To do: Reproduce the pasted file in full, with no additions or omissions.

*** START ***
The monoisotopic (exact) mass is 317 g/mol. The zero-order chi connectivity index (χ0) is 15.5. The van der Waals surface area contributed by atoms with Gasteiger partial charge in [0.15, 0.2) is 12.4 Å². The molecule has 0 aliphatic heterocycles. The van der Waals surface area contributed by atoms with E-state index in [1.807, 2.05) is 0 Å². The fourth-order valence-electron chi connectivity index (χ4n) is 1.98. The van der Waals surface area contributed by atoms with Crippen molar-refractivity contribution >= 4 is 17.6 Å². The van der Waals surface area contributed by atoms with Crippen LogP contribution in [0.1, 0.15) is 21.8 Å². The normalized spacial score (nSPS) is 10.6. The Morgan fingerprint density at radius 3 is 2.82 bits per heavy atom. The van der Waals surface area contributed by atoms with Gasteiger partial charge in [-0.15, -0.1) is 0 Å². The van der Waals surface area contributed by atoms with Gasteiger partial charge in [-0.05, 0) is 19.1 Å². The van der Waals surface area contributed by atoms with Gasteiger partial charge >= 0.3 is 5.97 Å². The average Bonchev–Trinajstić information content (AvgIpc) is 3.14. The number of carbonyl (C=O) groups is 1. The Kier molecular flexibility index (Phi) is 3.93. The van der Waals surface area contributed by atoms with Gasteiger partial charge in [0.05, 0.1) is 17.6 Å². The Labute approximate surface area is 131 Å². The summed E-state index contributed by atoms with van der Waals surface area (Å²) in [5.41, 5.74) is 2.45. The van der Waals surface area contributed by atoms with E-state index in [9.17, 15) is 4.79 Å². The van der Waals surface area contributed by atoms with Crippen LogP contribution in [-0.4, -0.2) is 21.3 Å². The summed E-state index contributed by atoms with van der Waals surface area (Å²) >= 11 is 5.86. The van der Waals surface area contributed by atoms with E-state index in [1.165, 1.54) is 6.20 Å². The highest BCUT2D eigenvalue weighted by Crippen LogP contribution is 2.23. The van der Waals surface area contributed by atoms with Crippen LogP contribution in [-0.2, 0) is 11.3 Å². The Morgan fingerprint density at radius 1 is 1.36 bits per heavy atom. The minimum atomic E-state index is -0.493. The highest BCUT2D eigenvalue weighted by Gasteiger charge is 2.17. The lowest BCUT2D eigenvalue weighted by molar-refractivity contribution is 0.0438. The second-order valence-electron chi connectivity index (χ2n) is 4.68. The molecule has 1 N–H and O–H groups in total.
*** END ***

The monoisotopic (exact) mass is 317 g/mol. The zero-order chi connectivity index (χ0) is 15.5. The van der Waals surface area contributed by atoms with Gasteiger partial charge in [0.15, 0.2) is 12.4 Å². The molecule has 0 aliphatic heterocycles. The van der Waals surface area contributed by atoms with E-state index in [1.807, 2.05) is 0 Å². The fourth-order valence-electron chi connectivity index (χ4n) is 1.98. The van der Waals surface area contributed by atoms with Crippen molar-refractivity contribution >= 4 is 17.6 Å². The van der Waals surface area contributed by atoms with Crippen LogP contribution in [0.1, 0.15) is 21.8 Å². The normalized spacial score (nSPS) is 10.6. The Morgan fingerprint density at radius 3 is 2.82 bits per heavy atom. The van der Waals surface area contributed by atoms with Gasteiger partial charge in [-0.15, -0.1) is 0 Å². The van der Waals surface area contributed by atoms with Gasteiger partial charge in [-0.05, 0) is 19.1 Å². The van der Waals surface area contributed by atoms with Gasteiger partial charge >= 0.3 is 5.97 Å². The average Bonchev–Trinajstić information content (AvgIpc) is 3.14. The number of carbonyl (C=O) groups is 1. The Kier molecular flexibility index (Phi) is 3.93. The van der Waals surface area contributed by atoms with Gasteiger partial charge in [0.05, 0.1) is 17.6 Å². The Labute approximate surface area is 131 Å². The summed E-state index contributed by atoms with van der Waals surface area (Å²) in [5.41, 5.74) is 2.45. The van der Waals surface area contributed by atoms with E-state index in [9.17, 15) is 4.79 Å². The van der Waals surface area contributed by atoms with Crippen LogP contribution in [-0.4, -0.2) is 21.3 Å². The summed E-state index contributed by atoms with van der Waals surface area (Å²) >= 11 is 5.86. The van der Waals surface area contributed by atoms with E-state index in [1.165, 1.54) is 6.20 Å². The highest BCUT2D eigenvalue weighted by Crippen LogP contribution is 2.23. The van der Waals surface area contributed by atoms with Crippen LogP contribution in [-0.2, 0) is 11.3 Å². The Morgan fingerprint density at radius 1 is 1.36 bits per heavy atom. The minimum atomic E-state index is -0.493. The highest BCUT2D eigenvalue weighted by Gasteiger charge is 2.17. The lowest BCUT2D eigenvalue weighted by molar-refractivity contribution is 0.0438. The second-order valence-electron chi connectivity index (χ2n) is 4.68. The molecule has 1 N–H and O–H groups in total.